There is a clear moral imperative to transition to a low carbon economy – but does it also make investment sense?
It is hard to overstate the importance of the role played by fossil fuels in the history of economic development and social progress. We are now at the stage, however, where the costs are starting to outweigh the incremental benefits. Climate change, air pollution and plastic waste are all reaching crisis levels.
The Paris-based International Energy Agency recently reported sobering news that global energy demand had risen by 2.3 per cent in 2018, met mostly by fossil fuels, with global carbon dioxide levels rising to a record high.
Areas such as the European Union and the UK saw emissions decline, while China, the US and India saw the largest increases, prompted by 2018’s unusual weather patterns that resulted in more demand for air conditioning in the summer and heating in the winter. An increase in renewable power generation of 7 per cent in 2018 was not able to keep up with demand, meeting only 45 per cent of global electricity demand growth. The Climate Change Forum, hosted in Dubai in February, strongly emphasised the crucial role of renewable energy as an economically attractive solution to many threats posed by climate change.
What makes economic sense for countries makes sense for our sustainable investment approach: we have long recognised the negative externalities associated with fossil fuel industries and our strategy has adopted a low carbon approach since it was launched in 1991. Importantly, we believe it makes great investment sense to go fossil-free today, despite the fact it will take many decades to transition to an entirely low carbon economy. In fact we view low carbon investing as a win/win proposition.
The reason is basic economics – the substitution effect. Over the last five years, the price of renewable energy technology has declined by as much as 80 per cent, so that wind and solar are now the cheapest forms of power generation in many parts of the world; and this is without subsidies. Batteries have had similar cost declines and we are starting to see the emergence of competitively priced, long range electric vehicles. Even at the low price of $50 per barrel, as we saw in December last year, oil cannot compete with electricity generated by wind or solar.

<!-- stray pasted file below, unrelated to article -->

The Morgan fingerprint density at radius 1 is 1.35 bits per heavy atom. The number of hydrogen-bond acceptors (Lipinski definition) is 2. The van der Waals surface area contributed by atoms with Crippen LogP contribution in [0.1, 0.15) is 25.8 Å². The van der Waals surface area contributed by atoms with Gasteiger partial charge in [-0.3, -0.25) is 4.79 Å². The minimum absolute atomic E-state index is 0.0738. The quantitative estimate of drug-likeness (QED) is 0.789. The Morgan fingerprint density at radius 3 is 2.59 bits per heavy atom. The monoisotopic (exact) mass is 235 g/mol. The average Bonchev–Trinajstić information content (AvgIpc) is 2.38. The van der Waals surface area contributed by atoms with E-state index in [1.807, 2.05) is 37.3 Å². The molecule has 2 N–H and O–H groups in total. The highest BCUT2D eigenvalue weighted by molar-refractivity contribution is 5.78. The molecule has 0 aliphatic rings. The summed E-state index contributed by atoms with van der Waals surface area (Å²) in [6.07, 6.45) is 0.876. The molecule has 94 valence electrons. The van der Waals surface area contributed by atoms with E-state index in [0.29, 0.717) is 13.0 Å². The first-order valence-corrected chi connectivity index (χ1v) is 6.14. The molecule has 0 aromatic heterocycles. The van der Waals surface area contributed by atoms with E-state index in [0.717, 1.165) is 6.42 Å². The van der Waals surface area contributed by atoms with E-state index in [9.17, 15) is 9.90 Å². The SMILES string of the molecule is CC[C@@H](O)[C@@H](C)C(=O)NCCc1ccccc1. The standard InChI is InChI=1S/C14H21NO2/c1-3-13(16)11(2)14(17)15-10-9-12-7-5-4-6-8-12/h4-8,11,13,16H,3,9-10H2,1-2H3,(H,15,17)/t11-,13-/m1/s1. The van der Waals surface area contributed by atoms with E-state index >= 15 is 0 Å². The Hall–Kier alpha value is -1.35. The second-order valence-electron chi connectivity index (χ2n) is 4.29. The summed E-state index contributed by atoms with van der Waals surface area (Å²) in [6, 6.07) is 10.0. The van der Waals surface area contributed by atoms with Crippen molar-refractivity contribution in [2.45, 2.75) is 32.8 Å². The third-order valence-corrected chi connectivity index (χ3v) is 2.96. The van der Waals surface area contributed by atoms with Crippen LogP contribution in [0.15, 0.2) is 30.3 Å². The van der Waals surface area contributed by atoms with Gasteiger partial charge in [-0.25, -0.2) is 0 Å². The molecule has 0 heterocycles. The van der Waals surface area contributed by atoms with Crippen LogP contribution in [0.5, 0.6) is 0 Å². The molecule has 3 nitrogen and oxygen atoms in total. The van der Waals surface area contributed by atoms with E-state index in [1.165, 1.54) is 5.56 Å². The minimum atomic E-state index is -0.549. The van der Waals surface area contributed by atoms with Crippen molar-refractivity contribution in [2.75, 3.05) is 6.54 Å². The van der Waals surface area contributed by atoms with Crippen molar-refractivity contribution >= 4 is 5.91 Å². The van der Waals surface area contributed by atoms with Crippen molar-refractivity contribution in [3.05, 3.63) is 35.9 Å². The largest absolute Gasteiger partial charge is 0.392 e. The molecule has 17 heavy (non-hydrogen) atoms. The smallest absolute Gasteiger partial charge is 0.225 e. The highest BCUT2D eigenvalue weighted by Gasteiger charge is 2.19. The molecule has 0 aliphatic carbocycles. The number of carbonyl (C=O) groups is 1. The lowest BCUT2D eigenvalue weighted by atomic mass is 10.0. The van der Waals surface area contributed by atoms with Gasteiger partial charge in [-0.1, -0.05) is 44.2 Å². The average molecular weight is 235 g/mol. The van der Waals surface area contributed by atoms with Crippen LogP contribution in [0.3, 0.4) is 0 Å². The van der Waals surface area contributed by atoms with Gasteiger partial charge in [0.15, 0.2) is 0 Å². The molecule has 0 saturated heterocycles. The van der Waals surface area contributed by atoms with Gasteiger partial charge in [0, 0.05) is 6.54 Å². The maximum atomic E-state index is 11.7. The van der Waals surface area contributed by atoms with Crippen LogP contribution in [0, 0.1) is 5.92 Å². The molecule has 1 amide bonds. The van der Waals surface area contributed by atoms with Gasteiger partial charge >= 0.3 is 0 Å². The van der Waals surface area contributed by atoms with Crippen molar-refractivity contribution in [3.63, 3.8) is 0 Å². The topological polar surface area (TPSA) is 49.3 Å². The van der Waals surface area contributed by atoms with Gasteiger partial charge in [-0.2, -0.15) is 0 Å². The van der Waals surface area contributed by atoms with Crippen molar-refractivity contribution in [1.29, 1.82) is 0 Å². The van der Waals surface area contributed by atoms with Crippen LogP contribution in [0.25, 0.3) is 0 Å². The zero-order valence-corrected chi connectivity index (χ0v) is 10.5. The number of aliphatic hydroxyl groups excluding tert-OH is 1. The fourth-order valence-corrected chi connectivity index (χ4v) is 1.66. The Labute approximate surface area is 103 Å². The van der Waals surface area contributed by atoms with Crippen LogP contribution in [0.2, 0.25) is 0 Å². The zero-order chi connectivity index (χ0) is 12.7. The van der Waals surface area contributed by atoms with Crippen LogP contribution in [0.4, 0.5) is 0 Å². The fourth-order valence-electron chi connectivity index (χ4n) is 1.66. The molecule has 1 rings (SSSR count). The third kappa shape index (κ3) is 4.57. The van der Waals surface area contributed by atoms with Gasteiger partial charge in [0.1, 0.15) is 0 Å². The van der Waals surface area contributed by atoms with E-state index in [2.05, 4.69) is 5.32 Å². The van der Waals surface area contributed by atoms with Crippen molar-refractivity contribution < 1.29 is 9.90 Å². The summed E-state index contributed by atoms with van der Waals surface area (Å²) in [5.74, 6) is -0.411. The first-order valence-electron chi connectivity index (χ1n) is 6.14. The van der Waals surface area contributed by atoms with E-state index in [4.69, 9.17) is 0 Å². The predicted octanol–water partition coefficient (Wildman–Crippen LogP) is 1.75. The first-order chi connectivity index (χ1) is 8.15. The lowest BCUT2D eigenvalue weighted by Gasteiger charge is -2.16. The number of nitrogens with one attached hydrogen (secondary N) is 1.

We regard the low carbon energy transition as a generational investment trend; and it is unstoppable. Investment in alternative technologies has continued, even during periods when fossil prices have declined. And higher fossil fuel prices contain the seeds of their own destruction – they simply accelerate substitution to lower cost, cleaner alternatives. It will not be a straight line but, looking a decade ahead, we feel confident in saying it will be a losing proposition to invest in fossil fuels. The time is close when we will be talking about ‘peak’ fossil demand and once that happens there will be structural deflation in fossil fuel industries.
Conversely, there is much growth and opportunity in new technologies that are providing solutions. We feel equally confident in predicting that there will be many more electric cars and far more renewable power in 10 years’ time.
Low carbon investing involves much more than simply avoiding investment in fossil fuels. There are many industries that will be disrupted as we go through the low carbon energy transition. Similarly, investing in clean technology is much more than simply investing in wind and solar. There are many different types of companies providing a diverse range of technologies and solutions across the power, electrical, transportation, and infrastructure and real estate sectors.
Hamish Chamberlayne, CFA is a head of socially-responsible investing and a portfolio manager at Janus Henderson Investors, which is a member of The Gulf Bond and Sukuk Association.